Businesses' ambition to innovate is being hampered by tight resources and internal resistance, according to a new study.

IT services provider KCOM found that a lack of support from senior stakeholders (38%) is the biggest barrier to achieving innovation, closely followed by budget (35%) and specialists skills (34%). However, the research also suggested that businesses are limiting themselves by turning away potential employees that have the specialist skills required.

Nearly half (43%) considered driving digital transformation to improve competitive advantage to be their top priority for the year ahead. And a third are allocating at least 20% of their IT budget to new projects.

KCOM found that businesses are overwhelmingly looking to the cloud to boost their innovation. Seven in ten are investing in cloud migration and a slightly lower 68% will be implementing cloud-native applications. A third (65%) said they intend to invest in improving identity management services to boost their data security.
However, just a fifth will be investing in integrating their data across systems to improve business flow and customer view.
Both public and private sector organisations are also taking an increasingly people-centric approach to digital transformation. In the next year, 80% said they would incentivise staff retention through training, accreditation and career development to deliver on their innovation strategy. This is compared to 71% who said they would do so by investing in new technologies.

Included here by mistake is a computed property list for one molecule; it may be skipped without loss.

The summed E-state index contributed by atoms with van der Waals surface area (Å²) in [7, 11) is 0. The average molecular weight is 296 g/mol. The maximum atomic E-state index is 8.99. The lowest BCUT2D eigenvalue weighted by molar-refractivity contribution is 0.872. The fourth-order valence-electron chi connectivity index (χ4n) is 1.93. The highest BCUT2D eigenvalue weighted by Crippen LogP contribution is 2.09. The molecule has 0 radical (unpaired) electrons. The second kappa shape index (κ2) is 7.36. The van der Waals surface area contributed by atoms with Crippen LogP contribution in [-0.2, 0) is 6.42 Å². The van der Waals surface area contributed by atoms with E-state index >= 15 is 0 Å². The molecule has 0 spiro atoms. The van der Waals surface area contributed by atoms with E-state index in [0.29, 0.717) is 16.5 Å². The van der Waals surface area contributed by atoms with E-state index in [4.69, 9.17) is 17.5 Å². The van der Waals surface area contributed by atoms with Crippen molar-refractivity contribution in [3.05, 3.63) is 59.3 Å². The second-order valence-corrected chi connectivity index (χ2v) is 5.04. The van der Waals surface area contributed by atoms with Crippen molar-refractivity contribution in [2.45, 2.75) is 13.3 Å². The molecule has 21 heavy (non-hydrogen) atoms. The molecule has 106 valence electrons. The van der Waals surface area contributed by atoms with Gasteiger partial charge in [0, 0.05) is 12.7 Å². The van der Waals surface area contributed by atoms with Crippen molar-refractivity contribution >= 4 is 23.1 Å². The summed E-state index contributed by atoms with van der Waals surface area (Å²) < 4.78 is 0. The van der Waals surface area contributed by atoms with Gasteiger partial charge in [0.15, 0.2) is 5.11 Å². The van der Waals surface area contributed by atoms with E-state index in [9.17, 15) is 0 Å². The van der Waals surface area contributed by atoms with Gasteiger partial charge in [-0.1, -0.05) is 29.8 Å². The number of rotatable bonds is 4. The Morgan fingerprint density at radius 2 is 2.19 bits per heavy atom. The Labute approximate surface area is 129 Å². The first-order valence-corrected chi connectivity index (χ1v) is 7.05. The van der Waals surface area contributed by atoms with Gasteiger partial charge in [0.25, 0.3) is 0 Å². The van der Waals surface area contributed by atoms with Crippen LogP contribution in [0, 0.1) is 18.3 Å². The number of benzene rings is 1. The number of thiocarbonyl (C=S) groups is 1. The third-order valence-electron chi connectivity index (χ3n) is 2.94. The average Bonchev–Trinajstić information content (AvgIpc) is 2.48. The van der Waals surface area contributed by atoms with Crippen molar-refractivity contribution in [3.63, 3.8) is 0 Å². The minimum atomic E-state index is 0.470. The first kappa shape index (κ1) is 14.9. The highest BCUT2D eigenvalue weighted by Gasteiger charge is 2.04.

Limiting the possible
However, the survey also found that organisations are constrained in what they can achieve. A range of organisational factors are preventing them from identifying the problems they face as well as the solutions they need.
For instance, companies have to contend with the high chance of failure when innovating. Willingness to fail is essential to the success of new projects. Fortunately, the majority either embrace failure if it is recognised early enough to limit costs (46%) or see it as a natural part of innovation (10%).
However, the definition of ‘failure’ depends on the industry. Over two in five (44%) of those in health and social care view late delivery as failure, whereas only a fifth (20%) of those in financial services feel the same way. More than 72% of the total respondents define a project that comes in over budget as a failure. This is compared to nearly half (45%) who define it as a failure to achieve the original designated outcome.
While the definition of failure may differ across industries, it’s comforting to see that whatever the failure, companies are willing to embrace it. Only 28% regard failure as frowned upon or career-limiting and, for these organisations, this attitude is highly likely to stifle innovation. Yet for the majority, failure is embraced as step towards innovation.
Stephen Long, managing director at KCOM Enterprise, said: “It is positive to see that organisations are embracing cloud technology as the path to innovation, and they recognise some of the challenges holding them back. However, too many are stopped from giving their all to innovation projects by fear of failure.
"Innovation, by its very nature, involves pushing the boundaries of what is known and understood. Organisations must accept that failure plays an important role in doing this. Only by obeying Samuel Beckett’s dictum to ‘Try again. Fail again. Fail better’ can companies truly unlock the value of the cloud and new ways of working.
"Fortune favours the bold, so companies need to prepare to fail, and build in a fast failure stage into all their innovation projects.”